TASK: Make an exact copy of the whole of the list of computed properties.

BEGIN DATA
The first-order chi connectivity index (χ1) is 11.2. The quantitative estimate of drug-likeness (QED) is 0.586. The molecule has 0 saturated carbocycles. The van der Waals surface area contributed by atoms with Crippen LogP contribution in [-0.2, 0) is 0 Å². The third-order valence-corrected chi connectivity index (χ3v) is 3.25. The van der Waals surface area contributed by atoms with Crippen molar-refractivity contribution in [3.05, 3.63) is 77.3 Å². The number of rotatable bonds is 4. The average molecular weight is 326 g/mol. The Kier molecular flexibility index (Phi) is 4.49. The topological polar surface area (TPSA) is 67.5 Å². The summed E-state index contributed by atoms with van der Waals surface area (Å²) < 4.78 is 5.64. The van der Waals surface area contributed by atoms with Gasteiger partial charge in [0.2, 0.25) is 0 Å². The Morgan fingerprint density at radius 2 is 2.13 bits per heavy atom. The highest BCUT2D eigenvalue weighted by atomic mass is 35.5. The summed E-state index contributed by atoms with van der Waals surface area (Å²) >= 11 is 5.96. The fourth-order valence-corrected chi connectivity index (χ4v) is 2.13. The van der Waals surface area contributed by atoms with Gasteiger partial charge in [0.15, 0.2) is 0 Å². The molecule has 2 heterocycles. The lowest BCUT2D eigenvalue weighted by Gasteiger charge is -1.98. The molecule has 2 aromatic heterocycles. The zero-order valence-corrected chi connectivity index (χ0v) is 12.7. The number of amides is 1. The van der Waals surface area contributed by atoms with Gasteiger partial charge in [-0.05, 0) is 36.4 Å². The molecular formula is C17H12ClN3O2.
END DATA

The first-order chi connectivity index (χ1) is 11.2. The quantitative estimate of drug-likeness (QED) is 0.586. The molecule has 0 saturated carbocycles. The van der Waals surface area contributed by atoms with Crippen LogP contribution in [-0.2, 0) is 0 Å². The third-order valence-corrected chi connectivity index (χ3v) is 3.25. The van der Waals surface area contributed by atoms with Crippen molar-refractivity contribution in [3.05, 3.63) is 77.3 Å². The number of rotatable bonds is 4. The average molecular weight is 326 g/mol. The Kier molecular flexibility index (Phi) is 4.49. The topological polar surface area (TPSA) is 67.5 Å². The summed E-state index contributed by atoms with van der Waals surface area (Å²) < 4.78 is 5.64. The van der Waals surface area contributed by atoms with Gasteiger partial charge in [0.2, 0.25) is 0 Å². The Morgan fingerprint density at radius 2 is 2.13 bits per heavy atom. The highest BCUT2D eigenvalue weighted by atomic mass is 35.5. The summed E-state index contributed by atoms with van der Waals surface area (Å²) >= 11 is 5.96. The fourth-order valence-corrected chi connectivity index (χ4v) is 2.13. The van der Waals surface area contributed by atoms with Gasteiger partial charge in [0.15, 0.2) is 0 Å². The molecule has 2 heterocycles. The lowest BCUT2D eigenvalue weighted by Gasteiger charge is -1.98. The molecule has 2 aromatic heterocycles. The zero-order valence-corrected chi connectivity index (χ0v) is 12.7. The number of amides is 1. The van der Waals surface area contributed by atoms with Gasteiger partial charge in [-0.05, 0) is 36.4 Å². The molecular formula is C17H12ClN3O2.